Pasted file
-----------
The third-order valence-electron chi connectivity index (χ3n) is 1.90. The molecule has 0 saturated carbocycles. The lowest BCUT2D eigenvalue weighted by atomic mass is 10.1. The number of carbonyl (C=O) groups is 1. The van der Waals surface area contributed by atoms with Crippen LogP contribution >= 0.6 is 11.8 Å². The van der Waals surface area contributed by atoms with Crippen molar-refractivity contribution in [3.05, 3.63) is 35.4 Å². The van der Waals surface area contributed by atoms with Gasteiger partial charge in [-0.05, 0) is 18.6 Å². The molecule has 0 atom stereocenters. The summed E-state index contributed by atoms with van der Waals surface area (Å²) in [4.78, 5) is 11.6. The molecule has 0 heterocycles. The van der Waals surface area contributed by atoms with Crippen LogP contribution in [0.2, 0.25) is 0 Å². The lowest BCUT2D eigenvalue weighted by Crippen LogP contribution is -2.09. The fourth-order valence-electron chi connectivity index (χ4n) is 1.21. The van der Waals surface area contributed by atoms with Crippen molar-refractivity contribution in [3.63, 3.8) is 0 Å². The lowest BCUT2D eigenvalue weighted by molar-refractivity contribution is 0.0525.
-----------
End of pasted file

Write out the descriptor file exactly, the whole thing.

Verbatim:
The third-order valence-electron chi connectivity index (χ3n) is 1.90. The molecule has 0 saturated carbocycles. The lowest BCUT2D eigenvalue weighted by atomic mass is 10.1. The number of carbonyl (C=O) groups is 1. The van der Waals surface area contributed by atoms with Crippen LogP contribution >= 0.6 is 11.8 Å². The van der Waals surface area contributed by atoms with Crippen molar-refractivity contribution in [3.05, 3.63) is 35.4 Å². The van der Waals surface area contributed by atoms with Gasteiger partial charge in [-0.05, 0) is 18.6 Å². The molecule has 0 atom stereocenters. The summed E-state index contributed by atoms with van der Waals surface area (Å²) in [4.78, 5) is 11.6. The molecule has 0 heterocycles. The van der Waals surface area contributed by atoms with Crippen LogP contribution in [0.2, 0.25) is 0 Å². The lowest BCUT2D eigenvalue weighted by Crippen LogP contribution is -2.09. The fourth-order valence-electron chi connectivity index (χ4n) is 1.21. The van der Waals surface area contributed by atoms with Crippen molar-refractivity contribution in [3.63, 3.8) is 0 Å². The lowest BCUT2D eigenvalue weighted by molar-refractivity contribution is 0.0525.